Some Ways to Improve Your Credit Scores

As you can see, there actually are reasons why your credit score dropped for what looked like no reason. The best way to improve your credit score is to be aware of the reasons that a credit score can drop for what looks like no reason and then do your best to avoid those situations. 

Another thing you can do is regularly monitor your credit reports from all three credit reporting bureaus: Equifax, Experian, and TransUnion. review them thoroughly and look for any errors. When you do find any errors or inaccuracies, the FCRA outlines a dispute process and dispute protocols where you can dispute the error or an accuracy with the respective Credit Union. Contact consumer attorneys for answers to your specific questions.

In What Cases Do You Need the Help of a Lawyer

Your credit score is very important. And as this article illustrates, it depends on many more factors than just paying your bills on time. When your credit score takes an unexpected turn downward, and after your investigation, you still have questions, contact Consumer Attorneys. Consumer protection is what we do. We know consumer protection laws. We know how the credit reporting agencies manufacture your credit score. And we know when it's appropriate to take action against a credit reporting agency to get you the compensation you deserve for any damage they have caused.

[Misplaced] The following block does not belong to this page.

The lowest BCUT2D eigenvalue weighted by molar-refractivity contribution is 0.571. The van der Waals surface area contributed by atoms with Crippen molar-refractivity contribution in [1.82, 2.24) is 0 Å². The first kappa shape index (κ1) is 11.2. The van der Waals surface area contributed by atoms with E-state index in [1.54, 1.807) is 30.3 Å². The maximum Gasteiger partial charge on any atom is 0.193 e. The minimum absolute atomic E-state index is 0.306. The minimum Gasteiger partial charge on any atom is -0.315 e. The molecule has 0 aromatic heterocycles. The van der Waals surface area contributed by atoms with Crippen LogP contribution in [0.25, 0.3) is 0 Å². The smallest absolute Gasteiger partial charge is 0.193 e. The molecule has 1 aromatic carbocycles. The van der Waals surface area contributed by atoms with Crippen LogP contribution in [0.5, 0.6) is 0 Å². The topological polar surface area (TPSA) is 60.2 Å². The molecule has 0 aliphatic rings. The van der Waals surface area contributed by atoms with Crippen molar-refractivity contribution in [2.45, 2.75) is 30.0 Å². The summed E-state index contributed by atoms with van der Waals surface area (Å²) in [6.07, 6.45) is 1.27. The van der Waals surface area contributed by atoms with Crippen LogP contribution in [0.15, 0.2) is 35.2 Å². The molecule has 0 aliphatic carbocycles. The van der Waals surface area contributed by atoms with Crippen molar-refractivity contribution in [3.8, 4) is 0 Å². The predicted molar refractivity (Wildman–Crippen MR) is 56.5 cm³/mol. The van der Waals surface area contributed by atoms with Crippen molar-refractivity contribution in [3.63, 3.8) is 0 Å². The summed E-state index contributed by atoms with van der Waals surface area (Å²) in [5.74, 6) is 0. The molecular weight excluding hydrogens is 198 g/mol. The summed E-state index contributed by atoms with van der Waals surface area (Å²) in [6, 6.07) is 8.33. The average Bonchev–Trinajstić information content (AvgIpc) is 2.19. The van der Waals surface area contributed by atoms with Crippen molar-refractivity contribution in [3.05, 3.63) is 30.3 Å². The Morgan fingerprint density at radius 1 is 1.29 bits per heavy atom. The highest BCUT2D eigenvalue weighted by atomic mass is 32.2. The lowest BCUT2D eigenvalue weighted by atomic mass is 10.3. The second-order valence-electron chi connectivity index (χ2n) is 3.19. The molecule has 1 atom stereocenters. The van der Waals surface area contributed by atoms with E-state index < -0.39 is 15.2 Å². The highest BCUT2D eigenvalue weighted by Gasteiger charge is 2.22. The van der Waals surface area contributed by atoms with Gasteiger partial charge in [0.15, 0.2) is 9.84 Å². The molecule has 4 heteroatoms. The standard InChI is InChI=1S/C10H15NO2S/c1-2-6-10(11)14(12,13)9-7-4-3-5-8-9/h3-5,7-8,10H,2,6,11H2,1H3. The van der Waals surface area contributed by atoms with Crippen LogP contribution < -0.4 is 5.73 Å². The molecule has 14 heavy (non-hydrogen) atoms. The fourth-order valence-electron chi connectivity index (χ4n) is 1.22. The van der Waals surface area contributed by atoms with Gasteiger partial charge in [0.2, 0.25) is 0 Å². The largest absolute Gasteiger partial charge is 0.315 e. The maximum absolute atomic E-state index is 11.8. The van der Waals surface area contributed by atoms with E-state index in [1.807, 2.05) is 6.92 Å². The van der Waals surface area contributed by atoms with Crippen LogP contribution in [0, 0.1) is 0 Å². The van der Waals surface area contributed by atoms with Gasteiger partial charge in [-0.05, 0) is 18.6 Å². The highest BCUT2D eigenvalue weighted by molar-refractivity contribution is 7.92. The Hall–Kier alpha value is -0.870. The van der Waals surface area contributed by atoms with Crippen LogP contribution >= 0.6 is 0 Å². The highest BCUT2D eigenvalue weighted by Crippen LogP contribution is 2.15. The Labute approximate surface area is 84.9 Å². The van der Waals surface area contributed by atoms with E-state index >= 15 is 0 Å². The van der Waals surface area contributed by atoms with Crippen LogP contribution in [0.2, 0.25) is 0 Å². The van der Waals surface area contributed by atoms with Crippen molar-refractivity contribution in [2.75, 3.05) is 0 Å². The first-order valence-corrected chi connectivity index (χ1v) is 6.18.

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We can help you identify the reason for the drop in your credit score. And if there’s any legal action to take, we will be able to advise you on the best plan of action and help you take the right steps to recover.

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About the author
Daniel Cohen
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Daniel Cohen is the Founder of Consumer Attorneys. Daniel manages the firm’s branding, marketing, client intake and business development efforts. Since 2017, he is a member of the National Association of Consumer Advocates and the National Consumer Law Center. Mr. Cohen is a nationally-recognized practitioner of consumer protection law. He has a wealth of proven legal experience in the US in: collective claims, representing visually impaired people who believe their rights under the Americans with Disabilities Act have been violated in both the physical and digital environments, corporate governance and dispute resolution. Read more